The fact that we usually don’t separately consider the value of a house and the value of the land it sits on I think tends to mask how much houses really do wear out and depreciate. It’s certainly not as steep a curve as a car, but without (relatively) frequent remodels a house’s value will approach zero with time just as surely as a car’s. I’ve often thought that if it weren’t for the stigma of modular houses, people might start to figure that just buying a new house off an assembly line every 25 or 30 years or so might be cheaper than the constant cycle of maintenance and remodeling every few decades to keep an older house livable.
Here’s one way to think about it.
You can certainly keep a car running for 40 years (or 100), if you just kept fixing it and replacing parts that failed. By then, you’ll probably have replaced just about every single part in the car twice. Some more, some less.
Now, compare to just buying, say, 4 cars over that period, each for about 10 years. You’ll replace some parts on those cars, but most cars these days will make it a decade without any major work.
In terms of material cost, the first case is better than the second. You get to actually use the full useful life that all those parts had. Instead of throwing away the remaining useful life of the parts, you kept using it until it failed.
But in most other ways, the second case is better. Your labor costs are way lower. A tremendous amount of labor goes into replacing each part when it fails, compared to taking all new parts and assembling them into a car once. In addition, in the first case, you’re driving a car that’s more likely to break at any time, and you have to spend more time without a car, while it’s being fixed.
Comparing these, it’s pretty easy to see the economic case for keeping cars running longer. If you have the skills to do the labor yourself, and you enjoy it, then your labor costs are greatly reduced. If you have another car that you can use while you’re fixing the broken one, then the opportunity cost of not having a car is greatly reduced. If you have limited funds to buy a new car, or there are political barriers to buying one, then the alternative of buying a new car is effectively more expensive, and it makes sense to keep going with the old one.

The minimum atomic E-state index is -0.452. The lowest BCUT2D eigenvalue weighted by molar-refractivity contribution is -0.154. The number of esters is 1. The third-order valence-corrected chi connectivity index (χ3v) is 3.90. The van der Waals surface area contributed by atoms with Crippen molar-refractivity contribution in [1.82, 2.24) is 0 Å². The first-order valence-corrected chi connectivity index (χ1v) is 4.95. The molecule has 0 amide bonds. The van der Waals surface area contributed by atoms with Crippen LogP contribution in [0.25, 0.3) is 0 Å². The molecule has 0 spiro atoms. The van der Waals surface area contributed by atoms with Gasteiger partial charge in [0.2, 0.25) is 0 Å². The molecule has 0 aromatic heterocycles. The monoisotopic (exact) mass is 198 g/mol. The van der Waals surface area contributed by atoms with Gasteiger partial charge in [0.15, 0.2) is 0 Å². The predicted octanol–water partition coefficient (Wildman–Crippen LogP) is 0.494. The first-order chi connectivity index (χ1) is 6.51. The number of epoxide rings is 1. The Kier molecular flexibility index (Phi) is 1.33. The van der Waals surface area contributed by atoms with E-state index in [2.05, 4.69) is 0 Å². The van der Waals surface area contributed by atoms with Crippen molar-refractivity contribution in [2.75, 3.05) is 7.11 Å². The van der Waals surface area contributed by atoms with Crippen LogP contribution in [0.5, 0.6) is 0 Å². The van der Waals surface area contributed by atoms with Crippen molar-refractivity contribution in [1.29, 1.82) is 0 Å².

There’s your major classes of people who keep cars for a long time: Mechanics, people with multiple cars, poorer people, and Cubans.
Now, you may argue that we should be able to make cars that last 40 years without wearing out and having to be replaced so often. It turns out that’s pretty hard. Cars move around, and have internal moving parts. Things that move wear out and break much more than things that don’t. And making things stronger or more durable often makes them heavier, which is really bad for cars because fuel is a substantial part of the total cost of ownership.
I live in a neighborhood with high land values. I see houses torn down, to be replaced by newer, larger houses, all the time. There are 3 holes right now on my 10 minute commute. They will be mcmansions by spring.
That being said, my 1959 house still functions nearly as well as a new one. It was retrofitted with ac and more outlets. Now that stuff is wireless, it doesn’t matter that we weren’t very aggressive about adding more network wires. The kitchen appliances are modern. The roof is new. It cost a lot less than a new house.
The average car lasts 15-20 years. The parts break down and it costs too much to maintain it vs buying another car.
That just shows houses can be lemons too. My house was build in 1953. It had a new roof somewhere over 20 years ago (before we bought it) but has had little to repair in the 17 years we’ve owned it.
Now when you get to reasonably old houses, like late 19th century, all your windows and stuff are non-standard in size and unless you refinish things - which people do. Doing this pays off a lot more for houses than for cars.
Location, location, location.
You buy a house because you want to live there. You buy a car because you want to go somewhere else.
This, together with the frictional wear that’s been mentioned many times, is your answer.
Not to mention the pain in the ass that it is when it breaks down halfway to Disneyland or halfway to the airport. Past a certain point, you know something is going to go flooey every month, you just don’t know what or how badly it will strand you.
I had a spark plug blow out once. There was a loud boom in the engine compartment and then the sound of the engine was massively louder. I was coming from the airport that time, having picked up my youngest who was on leave from the army. I pulled over fast, thinking the car had to be dead.
Once we figured out what had happened, I was able to drive it home and deal with it the next day. But it was noisy enough to make other drivers nervous. The noise came out of the spark plug hole instead of being processed through the muffler.
It was a time when I was working my way through a series of used cars, driving them until something broke that was too expensive to fix. I think Sparky lasted another two years.
House repairs can cost a lot because the systems originally installed are known as “builders grand” - cheap, inefficient crap, especially the AC